Health

State Regulators Defend Vt. Health CO-OP Decision

May 30, 2013

State regulators are defending their decision to reject the Vermont Health CO-OP's application to sell insurance.

The Affordable Care Act provides federal loans to newly formed member-owned health care cooperatives, and to date, the Vermont Health CO-OP has received just over $30 million.

The CO-OP also needs a state license to sell insurance and company officials said they were stunned to learn this week that their application had been rejected.

Officials at a newly formed Health Care Cooperative say state regulators deliberately used inaccurate information to reject the group’s license application.

Under the Affordable Care Act, federal loan money is available to help create member owned health care organizations. These new companies would be allowed to sell insurance policies on new state Exchanges beginning in January.

The New Hampshire Senate Commerce committee wants the full Senate to reject a bill that would bring the state’s insurance laws in line with President Barack Obama's health overhaul plan.

The State’s Insurance Commissioner says without the bill, the federal government will regulate all insurance products in New Hampshire, not just those related to the health care overhaul.

But Republicans who voted against the bill in committee called it the latest in a series of moves by the department and the governor's office to set up state-run insurance markets.

The head of a newly created cooperative health insurance company set up to serve Vermont says there may be inaccurate and misleading statements in a state ruling that denied the company a license.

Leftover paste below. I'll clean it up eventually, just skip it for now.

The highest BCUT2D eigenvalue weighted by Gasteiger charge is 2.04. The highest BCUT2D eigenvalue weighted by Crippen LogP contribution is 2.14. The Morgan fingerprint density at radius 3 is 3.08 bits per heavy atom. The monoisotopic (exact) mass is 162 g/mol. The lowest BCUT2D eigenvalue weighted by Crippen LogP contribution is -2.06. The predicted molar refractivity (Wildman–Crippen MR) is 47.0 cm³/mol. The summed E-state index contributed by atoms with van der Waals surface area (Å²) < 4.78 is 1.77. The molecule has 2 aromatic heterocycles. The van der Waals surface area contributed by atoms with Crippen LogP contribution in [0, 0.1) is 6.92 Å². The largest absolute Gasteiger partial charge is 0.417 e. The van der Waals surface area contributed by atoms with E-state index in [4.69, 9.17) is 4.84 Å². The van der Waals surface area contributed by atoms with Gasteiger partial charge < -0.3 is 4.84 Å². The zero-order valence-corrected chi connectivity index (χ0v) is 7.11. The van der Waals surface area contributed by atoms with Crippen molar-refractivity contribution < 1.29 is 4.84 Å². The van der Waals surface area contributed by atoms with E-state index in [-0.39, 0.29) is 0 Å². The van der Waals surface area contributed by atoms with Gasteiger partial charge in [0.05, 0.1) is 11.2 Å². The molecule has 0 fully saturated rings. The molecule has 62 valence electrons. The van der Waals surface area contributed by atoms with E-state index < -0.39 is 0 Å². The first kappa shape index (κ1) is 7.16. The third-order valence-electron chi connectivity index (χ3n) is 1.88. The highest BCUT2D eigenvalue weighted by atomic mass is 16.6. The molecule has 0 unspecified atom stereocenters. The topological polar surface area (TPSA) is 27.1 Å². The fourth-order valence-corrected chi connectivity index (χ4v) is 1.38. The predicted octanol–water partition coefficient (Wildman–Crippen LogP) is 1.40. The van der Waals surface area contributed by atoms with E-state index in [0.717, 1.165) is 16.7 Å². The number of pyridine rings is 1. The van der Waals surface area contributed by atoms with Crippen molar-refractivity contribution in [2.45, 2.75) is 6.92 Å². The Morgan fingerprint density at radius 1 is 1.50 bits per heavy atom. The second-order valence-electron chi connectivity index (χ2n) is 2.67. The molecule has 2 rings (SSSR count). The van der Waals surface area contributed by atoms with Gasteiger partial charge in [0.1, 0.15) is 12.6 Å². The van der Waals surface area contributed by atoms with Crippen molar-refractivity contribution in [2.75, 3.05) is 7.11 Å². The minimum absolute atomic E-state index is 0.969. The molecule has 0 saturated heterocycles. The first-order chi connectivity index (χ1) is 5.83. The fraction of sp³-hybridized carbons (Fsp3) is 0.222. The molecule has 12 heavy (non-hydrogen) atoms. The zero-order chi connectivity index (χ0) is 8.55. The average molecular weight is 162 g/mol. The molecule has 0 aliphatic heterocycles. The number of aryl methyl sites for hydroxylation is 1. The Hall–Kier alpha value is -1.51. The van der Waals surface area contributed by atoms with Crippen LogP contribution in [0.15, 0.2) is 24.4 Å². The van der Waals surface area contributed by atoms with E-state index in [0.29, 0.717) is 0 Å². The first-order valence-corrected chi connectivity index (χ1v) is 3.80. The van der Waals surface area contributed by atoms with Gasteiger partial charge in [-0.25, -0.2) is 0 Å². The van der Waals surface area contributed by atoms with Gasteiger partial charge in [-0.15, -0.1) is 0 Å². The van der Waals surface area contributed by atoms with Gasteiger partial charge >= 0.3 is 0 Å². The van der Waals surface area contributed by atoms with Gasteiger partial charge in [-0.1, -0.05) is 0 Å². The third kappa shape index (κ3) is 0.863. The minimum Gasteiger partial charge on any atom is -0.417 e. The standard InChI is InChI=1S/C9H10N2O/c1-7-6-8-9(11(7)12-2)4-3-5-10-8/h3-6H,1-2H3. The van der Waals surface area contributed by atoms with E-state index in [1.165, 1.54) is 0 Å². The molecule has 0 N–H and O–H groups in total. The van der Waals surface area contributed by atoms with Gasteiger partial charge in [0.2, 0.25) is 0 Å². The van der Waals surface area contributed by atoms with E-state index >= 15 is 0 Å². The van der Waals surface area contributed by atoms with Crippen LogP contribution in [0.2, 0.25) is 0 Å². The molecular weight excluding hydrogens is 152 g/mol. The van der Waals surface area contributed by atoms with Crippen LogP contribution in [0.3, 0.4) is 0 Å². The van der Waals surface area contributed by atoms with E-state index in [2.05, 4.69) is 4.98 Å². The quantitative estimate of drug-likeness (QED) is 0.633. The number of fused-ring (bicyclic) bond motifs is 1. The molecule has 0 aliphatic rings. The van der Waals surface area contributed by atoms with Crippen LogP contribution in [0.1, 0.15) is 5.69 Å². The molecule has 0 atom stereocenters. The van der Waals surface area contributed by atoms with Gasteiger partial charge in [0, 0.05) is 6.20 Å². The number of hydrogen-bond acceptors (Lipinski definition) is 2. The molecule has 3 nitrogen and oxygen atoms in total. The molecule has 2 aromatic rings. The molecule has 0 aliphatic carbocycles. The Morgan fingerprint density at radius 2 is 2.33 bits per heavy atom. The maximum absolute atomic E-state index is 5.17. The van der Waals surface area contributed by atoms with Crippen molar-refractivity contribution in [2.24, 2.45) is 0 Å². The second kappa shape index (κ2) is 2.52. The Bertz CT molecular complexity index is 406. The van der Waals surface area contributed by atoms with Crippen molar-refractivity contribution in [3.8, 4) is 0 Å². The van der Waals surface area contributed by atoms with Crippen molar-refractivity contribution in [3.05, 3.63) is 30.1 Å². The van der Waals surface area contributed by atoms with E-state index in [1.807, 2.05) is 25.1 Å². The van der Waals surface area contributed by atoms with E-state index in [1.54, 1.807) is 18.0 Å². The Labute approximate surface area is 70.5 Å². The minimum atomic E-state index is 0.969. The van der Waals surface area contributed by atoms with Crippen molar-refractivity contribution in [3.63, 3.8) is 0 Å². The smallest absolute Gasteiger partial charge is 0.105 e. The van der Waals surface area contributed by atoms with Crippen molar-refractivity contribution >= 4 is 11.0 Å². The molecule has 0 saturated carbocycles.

C.E.O. of the Vermont Health Co-op, Christine Oliver, says the co-op will continue to fight for its future. She's planning a briefing for today.

AP/Toby Talbot

Vermont's largest health insurance provider and the largest private psychiatric hospital are working together and creating what they believe will be a better way to deliver both traditional and mental health care.

Officials from Blue Cross Blue Shield of Vermont and the Brattleboro Retreat say they've created a new business called Vermont Collaborative Care designed that will integrate mental health and substance abuse care with traditional health care.

AP/NIAID, Agriculture Department

Tues 5/28/13 Noon & 7 pm  Scientists are learning more and more by the minute about the trillions of microbes that live in and on our bodies. These microogranisms play an incredibly important role in the digestive process and our ability to combat infectious diseases and allergies.

Dartmouth Microbiology and Immunology Professor Deb Hogan and Gary Mawe, UVM Professor of Neurobiology, give us a look through the microscope to educate us on the role these organisms play in our lives.

VPR/Nina Keck

High school students who have autism now have more options than ever for enrolling in college and succeeding there. On the next Vermont Edition, we look at programs that provide social and academic support for college students on the autism spectrum.